Some of our opinions are likely to be at odds with conventional touristic advice.  We discuss the islands as a potential destination for seeing fascinating aspects of natural history.  Enjoying warm water in mid-winter, sunbathing on the many fine beaches, or enjoying the numerous (high priced) resorts don’t factor into our discussion below.

Basic Geography of the Hawaiian Islands

The Hawaiian Islands are viewed as a result of a “hotspot” in the upper mantle – visualized as a sort of heat source in the upper mantle of the Earth over which the North Pacific tectonic plate has been moving for millions of years.  As the thin oceanic crustal plate has been moving northwestward, it has passed over a relatively stationary heat source in the upper mantle.  This, in turn has generated magma, that due to its lesser density, has migrated towards the surface resulting in occasional volcanic eruptions.  This simple conceptual model doesn’t answer many questions (like why are there discrete islands rather than one continuous ridge), but it is understandably hard to make direct measurements in the interior of the Earth.  The best source about the Hawaiian volcanoes and their monitoring is the United States Geological Service Hawaiian Volcano Observatory website.  The entire site has interesting information, at varying levels of detail, but sufficient for nearly all natural history travelers.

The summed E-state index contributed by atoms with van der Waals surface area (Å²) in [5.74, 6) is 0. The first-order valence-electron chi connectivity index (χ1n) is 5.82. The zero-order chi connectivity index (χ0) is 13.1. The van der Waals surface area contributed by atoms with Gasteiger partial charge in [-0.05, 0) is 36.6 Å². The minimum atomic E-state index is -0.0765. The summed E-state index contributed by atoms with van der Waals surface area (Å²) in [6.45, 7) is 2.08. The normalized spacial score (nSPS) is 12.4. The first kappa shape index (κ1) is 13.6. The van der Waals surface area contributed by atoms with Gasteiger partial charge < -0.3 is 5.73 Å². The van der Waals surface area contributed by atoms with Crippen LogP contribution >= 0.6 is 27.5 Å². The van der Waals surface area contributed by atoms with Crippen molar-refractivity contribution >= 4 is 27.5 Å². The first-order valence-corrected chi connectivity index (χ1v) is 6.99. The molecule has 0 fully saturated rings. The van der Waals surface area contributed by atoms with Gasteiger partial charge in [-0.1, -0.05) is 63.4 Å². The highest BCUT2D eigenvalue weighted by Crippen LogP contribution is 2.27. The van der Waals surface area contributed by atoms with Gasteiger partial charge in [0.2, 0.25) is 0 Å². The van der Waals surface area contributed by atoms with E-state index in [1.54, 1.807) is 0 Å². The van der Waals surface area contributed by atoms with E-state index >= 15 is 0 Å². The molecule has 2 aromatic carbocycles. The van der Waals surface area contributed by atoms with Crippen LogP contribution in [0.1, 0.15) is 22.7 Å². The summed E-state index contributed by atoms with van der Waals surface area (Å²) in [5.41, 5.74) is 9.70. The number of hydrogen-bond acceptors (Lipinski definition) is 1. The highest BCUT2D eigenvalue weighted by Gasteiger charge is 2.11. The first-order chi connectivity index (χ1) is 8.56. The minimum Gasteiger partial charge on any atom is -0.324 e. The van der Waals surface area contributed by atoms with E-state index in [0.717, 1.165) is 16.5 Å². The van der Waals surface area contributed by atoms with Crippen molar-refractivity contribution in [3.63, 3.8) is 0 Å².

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Relief of the main Hawaiian Islands.  The yellow line, for scale, is 500km long (about 310 miles).

Logistics of getting to the islands

Most flights from the US mainland and elsewhere arrive to Honolulu on the island of Oahu.  Honolulu is the largest city in the Hawaiian Islands and receives by far the most tourists.  Other direct flights from the US mainland arrive to Maui, then Hawaii (hereafter termed “the Big Island” and then Kauai.  See this link for more information.  Monthly tourist statistics for the main islands are in Fig 2 and here.